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Old 02-22-2011, 03:06 PM
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Re: Vermeer Lacemaker Study (WIP)

Let's not forget "glaze." What exactly is a glaze? Does anyone really know? Is there more than one way to glaze? The best way for me discuss glazing with you is for me to know what you think it is. Even at this early and at sea stage, tell me your notions of glazing Lacemaker. Will you mix paint and what ever additives on your palette? If you do, how will you apply it? Flat brush, round brush, strokes ? I can better respond that way.

And again, I am preaching to the choir, in that your stated intent resonated with what I did back when. I am not trying to convince anybody else of anything.
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Old 02-22-2011, 05:52 PM
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Re: Vermeer Lacemaker Study (WIP)

Hello saintluke,

Quote:
Originally Posted by saintlukesguild
I don't want to hijack your thread. Or your learning experience either. We can have exchange by PM

If you agree I would like to keep all discussions public. I don’t think it is the point of an artist discussion forum to limit all verbal exhange to infinite versions of: Here is my picture – Great Picture! I wish I would read more about people in front of paitings with magnifying glasses. Your vivid descriptions and precise arguments are invaluable and very much appreciated!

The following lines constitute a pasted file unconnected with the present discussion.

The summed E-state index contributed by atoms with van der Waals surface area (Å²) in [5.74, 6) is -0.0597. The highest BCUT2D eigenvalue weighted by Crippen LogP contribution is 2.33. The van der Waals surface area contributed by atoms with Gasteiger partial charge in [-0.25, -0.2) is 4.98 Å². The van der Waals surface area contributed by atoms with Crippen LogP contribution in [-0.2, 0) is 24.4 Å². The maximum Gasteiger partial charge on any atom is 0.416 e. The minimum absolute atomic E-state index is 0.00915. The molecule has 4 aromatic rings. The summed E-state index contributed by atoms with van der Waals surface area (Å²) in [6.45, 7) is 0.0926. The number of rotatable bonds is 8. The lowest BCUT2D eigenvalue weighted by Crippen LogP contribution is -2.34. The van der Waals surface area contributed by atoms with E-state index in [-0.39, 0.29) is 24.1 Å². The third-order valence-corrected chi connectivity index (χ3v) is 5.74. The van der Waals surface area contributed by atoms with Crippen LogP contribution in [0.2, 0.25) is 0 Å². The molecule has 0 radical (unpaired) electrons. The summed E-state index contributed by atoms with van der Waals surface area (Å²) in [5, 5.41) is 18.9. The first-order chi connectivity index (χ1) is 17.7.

Quote:
Originally Posted by saintlukesguild
The treachery of words! "Pointillism" was a bad mistake. …. forget "pointillism" and think of texture and unlimited variations of dottiness, from needle point tiny to the occasional clear circle

Okay yes I agree. Talking about Vermeer and thinking about Seurat won't work… (I am quite fond of Seurat by the way)

About the texture in areas where it is not immediately visible. You are the guy with the magnifying glass and I im the one who has to form an image in her imagination, so please forgive if I ask again: you talk about "dabbing", but probably not in the way that leaves elevated marks (I am thinking Bob Ross foilage, argh)? Are the marks flat and almost blending into the gound color and so small as to be hardly visible? I have been looking at enlarged photographs of Vermeers Walls all day, and they mostly appear smooth and even – so if you are right and they do contain textured semitransparent layers, we cannot be talking about much more than near-invisible traces of single brush hairs, is this what you have seen in the originals?

Here we touch also on the subject of (for lack of a better word) glazing. The example I was talking about in my post was the very gentle blue veil across the white stripes on the pillow, and on the tassle as it turns into the shadow. That can only be achieved by paint transparency, right? But you got me thinking about how this transparency must have been achieved. I am looking at the picture and wah, I am going crazy, now I am seeing DOTS! But then my copy is much larger than the original so it so hard not to be cheated.

Quote:
Originally Posted by saintlukesguild
What exactly is a glaze? Does anyone really know? Is there more than one way to glaze? The best way for me discuss glazing with you is for me to know what you think it is. Even at this early and at sea stage, tell me your notions of glazing Lacemaker. Will you mix paint and what ever additives on your palette? If you do, how will you apply it? Flat brush, round brush, strokes ? I can better respond that way.